The story of the repentant Judas is told in the Gospel of Saint Matthew (27:3-5). Overcome by remorse following his betrayal of Christ, Judas returns to the Temple to give back the 30 pieces of silver he has received in payment. Rembrandt shows the moment when the repentant Judas is kneeling in front of the chief priests and the elders with the pieces of silver strewn across the floor. The High Priest, however, immediately turns away from Judas and distances himself and the other priests from any involvement ('What is that to us? See thou to that'). Seventeenth-century depictions of Judas are extremely rare because of the overwhelming disrepute in which his character was held, yet precedents for the iconographic tradition of the subject of the return of the pieces of silver can be found as far back as the Middle Ages.
Usually found in architectural decorations, these images were often combined with gruesome images of Judas's death. After the fourteenth century, however, the subject all but disappeared. In Rembrandt's time the story of Judas's repentance seems to reappear for the first time in a woodcut bible illustration by Christoph Murrer of about 1600, and there are a few further isolated instances of seventeenth-century illustrations of the story of Judas, though many of these post-date the present painting.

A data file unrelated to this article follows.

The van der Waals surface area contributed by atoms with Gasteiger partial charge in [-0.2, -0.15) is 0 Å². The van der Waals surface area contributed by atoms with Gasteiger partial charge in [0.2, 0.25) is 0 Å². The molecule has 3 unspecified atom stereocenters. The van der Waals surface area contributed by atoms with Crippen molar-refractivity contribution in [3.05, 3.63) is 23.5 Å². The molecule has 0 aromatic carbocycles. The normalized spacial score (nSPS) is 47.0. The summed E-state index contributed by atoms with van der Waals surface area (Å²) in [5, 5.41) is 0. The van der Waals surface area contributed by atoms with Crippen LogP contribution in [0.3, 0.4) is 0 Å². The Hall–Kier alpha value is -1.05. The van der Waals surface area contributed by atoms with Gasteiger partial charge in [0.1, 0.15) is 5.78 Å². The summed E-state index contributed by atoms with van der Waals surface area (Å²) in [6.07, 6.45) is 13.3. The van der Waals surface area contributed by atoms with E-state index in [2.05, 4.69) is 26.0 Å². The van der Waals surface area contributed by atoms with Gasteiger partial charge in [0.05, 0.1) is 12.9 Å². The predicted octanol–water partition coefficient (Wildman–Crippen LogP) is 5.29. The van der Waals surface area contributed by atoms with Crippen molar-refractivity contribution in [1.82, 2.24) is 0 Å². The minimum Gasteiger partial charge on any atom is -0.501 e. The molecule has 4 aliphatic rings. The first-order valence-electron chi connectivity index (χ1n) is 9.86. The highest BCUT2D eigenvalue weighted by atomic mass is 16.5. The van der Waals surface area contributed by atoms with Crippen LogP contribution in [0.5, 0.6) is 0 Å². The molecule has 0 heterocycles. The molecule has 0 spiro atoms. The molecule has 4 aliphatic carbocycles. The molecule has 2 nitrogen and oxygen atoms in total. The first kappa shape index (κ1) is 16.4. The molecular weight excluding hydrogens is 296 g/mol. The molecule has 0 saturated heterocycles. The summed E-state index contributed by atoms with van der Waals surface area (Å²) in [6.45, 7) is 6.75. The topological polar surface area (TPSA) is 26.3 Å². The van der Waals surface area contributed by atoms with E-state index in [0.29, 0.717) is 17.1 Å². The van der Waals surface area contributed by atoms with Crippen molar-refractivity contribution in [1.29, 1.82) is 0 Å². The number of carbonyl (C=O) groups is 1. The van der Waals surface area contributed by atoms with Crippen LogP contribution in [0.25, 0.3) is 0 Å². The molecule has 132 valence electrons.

It is not clear where Rembrandt may have found the inspiration for the scene in this painting, but it is worth bearing in mind that he, much like his teacher Pieter Lastman and the other artists belonging to the generation immediately before Rembrandt, the so-called Pre-Rembrandtists, frequently developed new pictorial solutions for otherwise rarely depicted biblical subjects.